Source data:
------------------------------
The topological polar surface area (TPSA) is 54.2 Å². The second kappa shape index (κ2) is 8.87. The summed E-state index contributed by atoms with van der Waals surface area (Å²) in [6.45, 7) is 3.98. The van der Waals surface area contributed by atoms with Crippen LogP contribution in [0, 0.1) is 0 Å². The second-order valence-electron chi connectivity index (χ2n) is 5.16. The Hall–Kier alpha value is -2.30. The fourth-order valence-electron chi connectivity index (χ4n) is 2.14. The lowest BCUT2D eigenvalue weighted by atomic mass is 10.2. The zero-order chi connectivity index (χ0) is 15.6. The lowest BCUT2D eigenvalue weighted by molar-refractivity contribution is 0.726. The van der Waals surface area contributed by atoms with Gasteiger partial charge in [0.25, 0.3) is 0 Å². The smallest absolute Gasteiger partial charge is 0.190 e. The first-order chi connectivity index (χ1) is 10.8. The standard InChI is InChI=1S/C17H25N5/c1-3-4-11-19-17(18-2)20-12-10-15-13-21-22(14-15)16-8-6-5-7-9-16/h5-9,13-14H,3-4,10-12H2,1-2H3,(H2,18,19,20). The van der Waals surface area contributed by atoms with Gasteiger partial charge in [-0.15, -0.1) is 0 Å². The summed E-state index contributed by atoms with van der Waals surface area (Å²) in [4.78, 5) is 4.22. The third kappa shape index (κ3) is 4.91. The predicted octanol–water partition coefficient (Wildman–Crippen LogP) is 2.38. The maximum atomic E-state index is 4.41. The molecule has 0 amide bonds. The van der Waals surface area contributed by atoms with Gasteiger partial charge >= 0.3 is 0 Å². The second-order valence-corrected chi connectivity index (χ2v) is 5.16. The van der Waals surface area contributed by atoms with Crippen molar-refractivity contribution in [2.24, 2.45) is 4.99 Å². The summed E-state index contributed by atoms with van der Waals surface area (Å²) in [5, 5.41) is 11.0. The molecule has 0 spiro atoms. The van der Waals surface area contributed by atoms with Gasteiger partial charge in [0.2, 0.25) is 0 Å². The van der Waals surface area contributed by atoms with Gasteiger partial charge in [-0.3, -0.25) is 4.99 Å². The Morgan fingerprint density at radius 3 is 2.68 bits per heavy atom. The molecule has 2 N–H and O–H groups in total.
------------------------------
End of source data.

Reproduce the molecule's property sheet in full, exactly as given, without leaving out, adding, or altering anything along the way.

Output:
The topological polar surface area (TPSA) is 54.2 Å². The second kappa shape index (κ2) is 8.87. The summed E-state index contributed by atoms with van der Waals surface area (Å²) in [6.45, 7) is 3.98. The van der Waals surface area contributed by atoms with Crippen LogP contribution in [0, 0.1) is 0 Å². The second-order valence-electron chi connectivity index (χ2n) is 5.16. The Hall–Kier alpha value is -2.30. The fourth-order valence-electron chi connectivity index (χ4n) is 2.14. The lowest BCUT2D eigenvalue weighted by atomic mass is 10.2. The zero-order chi connectivity index (χ0) is 15.6. The lowest BCUT2D eigenvalue weighted by molar-refractivity contribution is 0.726. The van der Waals surface area contributed by atoms with Gasteiger partial charge in [0.25, 0.3) is 0 Å². The smallest absolute Gasteiger partial charge is 0.190 e. The first-order chi connectivity index (χ1) is 10.8. The standard InChI is InChI=1S/C17H25N5/c1-3-4-11-19-17(18-2)20-12-10-15-13-21-22(14-15)16-8-6-5-7-9-16/h5-9,13-14H,3-4,10-12H2,1-2H3,(H2,18,19,20). The van der Waals surface area contributed by atoms with Gasteiger partial charge in [-0.15, -0.1) is 0 Å². The summed E-state index contributed by atoms with van der Waals surface area (Å²) in [4.78, 5) is 4.22. The third kappa shape index (κ3) is 4.91. The predicted octanol–water partition coefficient (Wildman–Crippen LogP) is 2.38. The maximum atomic E-state index is 4.41. The molecule has 0 amide bonds. The van der Waals surface area contributed by atoms with Gasteiger partial charge >= 0.3 is 0 Å². The second-order valence-corrected chi connectivity index (χ2v) is 5.16. The van der Waals surface area contributed by atoms with Crippen molar-refractivity contribution in [2.24, 2.45) is 4.99 Å². The summed E-state index contributed by atoms with van der Waals surface area (Å²) in [5, 5.41) is 11.0. The molecule has 0 spiro atoms. The van der Waals surface area contributed by atoms with Gasteiger partial charge in [0.2, 0.25) is 0 Å². The van der Waals surface area contributed by atoms with Gasteiger partial charge in [-0.3, -0.25) is 4.99 Å². The Morgan fingerprint density at radius 3 is 2.68 bits per heavy atom. The molecule has 2 N–H and O–H groups in total.